Does Political Reservation Affect Voting Behavior? Empirical Evidence from India
AbstractThis paper empirically examines the impact of political reservation for disadvantaged groups on voting behavior. Using microdata from the National Election Study of the 2004 parliamentary elections in India, we find that in a reserved constituency, where only members of the disadvantaged castes can stand for election, voters of the disadvantaged castes are encouraged to vote. On the other hand, the system of constituency reservation does not have any impact on the turnout of voters belonging to other groups, including relatively upper caste voters. This finding suggests that political reservation does not crowd out the electoral participation of other groups. These voters, however, tend to vote for the right-wing political party in reserved constituencies. This implies a possibility that the political reservation might provoke a social cleavage along castes in Indian politics.
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Bibliographic InfoPaper provided by Center for Economic Institutions, Institute of Economic Research, Hitotsubashi University in its series CEI Working Paper Series with number 2012-09.
Length: 39, 13 p.
Date of creation: Jan 2013
Date of revision:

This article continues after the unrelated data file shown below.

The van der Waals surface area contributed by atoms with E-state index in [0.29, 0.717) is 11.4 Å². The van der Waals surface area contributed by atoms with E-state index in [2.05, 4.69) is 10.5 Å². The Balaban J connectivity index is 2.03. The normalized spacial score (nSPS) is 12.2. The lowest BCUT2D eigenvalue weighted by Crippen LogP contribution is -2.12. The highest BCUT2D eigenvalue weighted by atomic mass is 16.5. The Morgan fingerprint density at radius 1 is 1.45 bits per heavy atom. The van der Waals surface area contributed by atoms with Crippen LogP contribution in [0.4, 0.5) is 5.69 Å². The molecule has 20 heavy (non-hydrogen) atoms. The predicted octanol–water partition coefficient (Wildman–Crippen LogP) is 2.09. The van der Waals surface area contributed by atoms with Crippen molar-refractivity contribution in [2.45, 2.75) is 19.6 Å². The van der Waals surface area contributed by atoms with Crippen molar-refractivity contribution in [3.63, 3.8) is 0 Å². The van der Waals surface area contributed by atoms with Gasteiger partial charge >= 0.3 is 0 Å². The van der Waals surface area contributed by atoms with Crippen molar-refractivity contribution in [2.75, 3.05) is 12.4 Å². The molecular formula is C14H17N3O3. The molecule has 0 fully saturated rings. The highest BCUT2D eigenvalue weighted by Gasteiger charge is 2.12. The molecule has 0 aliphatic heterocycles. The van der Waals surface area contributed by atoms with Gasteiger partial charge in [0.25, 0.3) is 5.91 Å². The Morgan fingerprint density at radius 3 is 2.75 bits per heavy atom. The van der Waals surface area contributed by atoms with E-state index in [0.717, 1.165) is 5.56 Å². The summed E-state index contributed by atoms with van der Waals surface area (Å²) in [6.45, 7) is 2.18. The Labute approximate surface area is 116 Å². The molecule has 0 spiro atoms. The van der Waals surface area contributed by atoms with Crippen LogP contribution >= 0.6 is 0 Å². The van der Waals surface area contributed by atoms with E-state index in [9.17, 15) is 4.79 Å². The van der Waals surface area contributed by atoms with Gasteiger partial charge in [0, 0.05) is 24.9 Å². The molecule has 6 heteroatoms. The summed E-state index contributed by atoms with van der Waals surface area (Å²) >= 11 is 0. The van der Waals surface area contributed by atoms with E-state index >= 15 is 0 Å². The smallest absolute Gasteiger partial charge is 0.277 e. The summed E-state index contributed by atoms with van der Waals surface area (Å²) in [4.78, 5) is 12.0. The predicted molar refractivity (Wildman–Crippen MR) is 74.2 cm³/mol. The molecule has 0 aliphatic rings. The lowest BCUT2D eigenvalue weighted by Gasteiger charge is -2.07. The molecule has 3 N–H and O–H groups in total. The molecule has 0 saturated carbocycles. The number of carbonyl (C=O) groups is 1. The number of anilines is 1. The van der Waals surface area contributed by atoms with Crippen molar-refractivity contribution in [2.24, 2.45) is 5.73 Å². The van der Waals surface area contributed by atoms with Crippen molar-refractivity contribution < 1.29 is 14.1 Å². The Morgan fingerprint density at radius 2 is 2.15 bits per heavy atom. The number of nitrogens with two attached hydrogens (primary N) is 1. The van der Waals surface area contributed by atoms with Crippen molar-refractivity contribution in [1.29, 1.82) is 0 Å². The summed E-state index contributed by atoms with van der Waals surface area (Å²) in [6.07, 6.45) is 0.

Note: January 2013
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More information through EDIRC
political reservation; affirmative action; voter turnout; political economy;
Find related papers by JEL classification:
- J15 - Labor and Demographic Economics - - Demographic Economics - - - Economics of Minorities, Races, Indigenous Peoples, and Immigrants; Non-labor Discrimination
- J38 - Labor and Demographic Economics - - Wages, Compensation, and Labor Costs - - - Public Policy
- D72 - Microeconomics - - Analysis of Collective Decision-Making - - - Political Processes: Rent-seeking, Lobbying, Elections, Legislatures, and Voting Behavior
This paper has been announced in the following NEP Reports:
- NEP-ALL-2013-04-27 (All new papers)
- NEP-DEV-2013-04-27 (Development)
- NEP-POL-2013-04-27 (Positive Political Economics)
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